From the Sea of Galilee to the cross of Calvary, Jesus’ invitation to discipleship in the Gospel of Matthew is defined by the word, “follow.”
Matthew 4:19 records Jesus inviting Peter, Andrew, James, and John to leave behind their family business of fishing and become his disciples by inviting them to “Follow me.”
In Matthew 8:22, Jesus issued an invitation to a reluctant disciple who requested to bury his father before following Jesus by saying “Follow me.”
In Matthew 16:24, Jesus expanded the cost of discipleship by telling his followers, “If any want to become my followers, let them deny themselves and take up their cross and follow me.”
Matthew 20:29-34 records Jesus’ last healing miracle prior to his entry into Jerusalem on Palm Sunday as Jesus touched the eyes of two blind men. Verse 34 defines the outcome of this healing story by stating, “Immediately they regained their sight and followed him.”
In the 28th and concluding chapter of Matthew, the context of discipleship is defined by a new word, “go,” as Mary Magdalene and the other Mary encounter Jesus on the resurrected side of the empty tomb. In the reality of Jesus’ resurrection, Matthew 28:10 records a new invitation to discipleship as Jesus commands Mary Magdalene and the other Mary to become the first apostles as they invite the other disciples to live in the reality of the risen Christ, “Do not be afraid; go and tell my brothers to go to Galilee; there they will see me.”
All of which leads to the concluding verses of the Gospel of Matthew where Jesus gives the following command to his disciples:
“Go therefore and make disciples of all nations, baptizing them in the name of the Father and of the Son and of the Holy Spirit, and teaching them to obey everything that I have commanded you. And remember, I am with you always, to the end of the age.”
Known as The Great Commission, these verses expand the scope of discipleship on the resurrected side of the empty tomb. For a little over three years, Jesus’ disciples had followed Jesus on a journey that led to the crucified side of the tomb as Jesus:
taught his disciples how to fish for people for God’s kingdom
instructed his disciples to live with the priority of God’s kingdom focusing their lives
told his disciples to deny themselves and take up their cross as they lived in God’s kingdom
healed their sight so they might follow Jesus in a new vision of God’s kingdom
Following the Great Commission, a new day of discipleship had arrived where disciples of Jesus are given the responsibility to go where Jesus commands as they make disciples on the resurrected side of the empty tomb.
What Jesus commanded his disciples to do then, Jesus commissions his disciples to do now – to go and make disciples of all nations. John Wesley, the founder of the Methodist movement that includes The United Methodist Church, took the mission of The Great Commission to heart. He was an Anglican Priest in the Church of England who had such a radical passion for ministry with the poor and working class of England that he was banned from preaching in any Anglican church. As a priest with no parish, Wesley stated “I look upon all the world as my parish” (from Wesley’s journal entry on 11 June 1739).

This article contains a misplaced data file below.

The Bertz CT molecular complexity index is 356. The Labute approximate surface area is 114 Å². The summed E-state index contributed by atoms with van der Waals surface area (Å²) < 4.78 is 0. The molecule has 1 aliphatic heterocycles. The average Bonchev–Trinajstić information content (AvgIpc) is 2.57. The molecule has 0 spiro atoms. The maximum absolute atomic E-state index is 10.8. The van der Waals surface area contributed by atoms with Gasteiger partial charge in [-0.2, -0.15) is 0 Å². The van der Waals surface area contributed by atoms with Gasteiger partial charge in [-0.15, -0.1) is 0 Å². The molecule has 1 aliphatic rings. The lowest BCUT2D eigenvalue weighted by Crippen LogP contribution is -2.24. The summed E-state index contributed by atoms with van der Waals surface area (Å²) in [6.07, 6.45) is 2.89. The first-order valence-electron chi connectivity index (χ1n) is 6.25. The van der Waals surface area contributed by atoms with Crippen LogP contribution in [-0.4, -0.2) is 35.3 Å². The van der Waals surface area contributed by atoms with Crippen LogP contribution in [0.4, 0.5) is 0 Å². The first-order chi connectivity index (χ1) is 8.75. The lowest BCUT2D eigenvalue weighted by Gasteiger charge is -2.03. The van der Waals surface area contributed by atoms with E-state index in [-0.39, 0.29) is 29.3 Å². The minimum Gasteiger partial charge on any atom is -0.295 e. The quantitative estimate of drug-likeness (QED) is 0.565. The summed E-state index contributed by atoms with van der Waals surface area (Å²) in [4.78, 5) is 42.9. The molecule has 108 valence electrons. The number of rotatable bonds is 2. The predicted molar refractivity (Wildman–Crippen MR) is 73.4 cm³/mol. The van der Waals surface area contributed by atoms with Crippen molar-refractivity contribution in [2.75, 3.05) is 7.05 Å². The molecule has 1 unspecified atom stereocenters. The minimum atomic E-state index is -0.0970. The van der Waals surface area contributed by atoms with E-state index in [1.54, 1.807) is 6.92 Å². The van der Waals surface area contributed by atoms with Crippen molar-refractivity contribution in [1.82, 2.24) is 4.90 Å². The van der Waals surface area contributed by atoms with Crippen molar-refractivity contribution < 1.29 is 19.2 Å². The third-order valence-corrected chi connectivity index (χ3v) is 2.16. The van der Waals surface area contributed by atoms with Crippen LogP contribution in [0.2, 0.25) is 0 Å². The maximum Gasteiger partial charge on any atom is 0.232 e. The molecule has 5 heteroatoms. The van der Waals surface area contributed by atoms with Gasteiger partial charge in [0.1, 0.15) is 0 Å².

Going where Jesus commanded, Wesley emphasized personal and social holiness as he preached to people from all walks of life in fields, city squares and coal mines as he travelled more than 250,000 miles throughout the British Isles.
In addition to preaching, John Wesley helped establish schools and medical clinics for the poor throughout Britain as well as places of worship. He began encouraging and training lay people, both men and women, for work in the church. Through his preaching, people began discussing and thinking about not only theology but the social ills of the day and the best ways of addressing them. Wesley’s discussions were not limited to members of his own movement and the Anglican Church but included members and leaders of other denominations.
Going where Jesus commanded, the fruit of Wesley’s ministry is seen in today’s world through over 100 colleges and universities in the United States alone and Africa University in Zimbabwe. In addition to The United Methodist Church that has over 30,000 congregations and ministries that extend God’s presence around the world, more than 20 Christian denominations and groups including the African Methodist Episcopal, African Methodist Episcopal Zion and Christian Methodist Episcopal churches, the Wesleyan churches, the Church of the Nazarene, the Salvation Army and Goodwill Industries are the fruit of Wesley’s understanding of the world as his parish.
The mission statement of The United Methodist Church is an affirmation of going where Jesus commands. That statement is “the mission of the Church is to make disciples of Jesus Christ for the transformation of the world.”
On this Trinity Sunday, may God bless our congregation as we fulfill this mission by going where Jesus commands in the name of the Father, the Son, and the Holy Spirit.
Going Where Jesus Commands
by Pastor Marc Brown
June 4, 2023
Accompanying Scriptures: Matthew 28:16-20
Fort Hill United Methodist Church
Order of Worship for June 4, 2023
Scripture Lesson Matthew 28:16-20
The Good News “Going Where Jesus Commands”
Music “We Walk By Faith” by Henry Alford
Closing Music “Praise Ye the Triune God” arr. Larry Shackley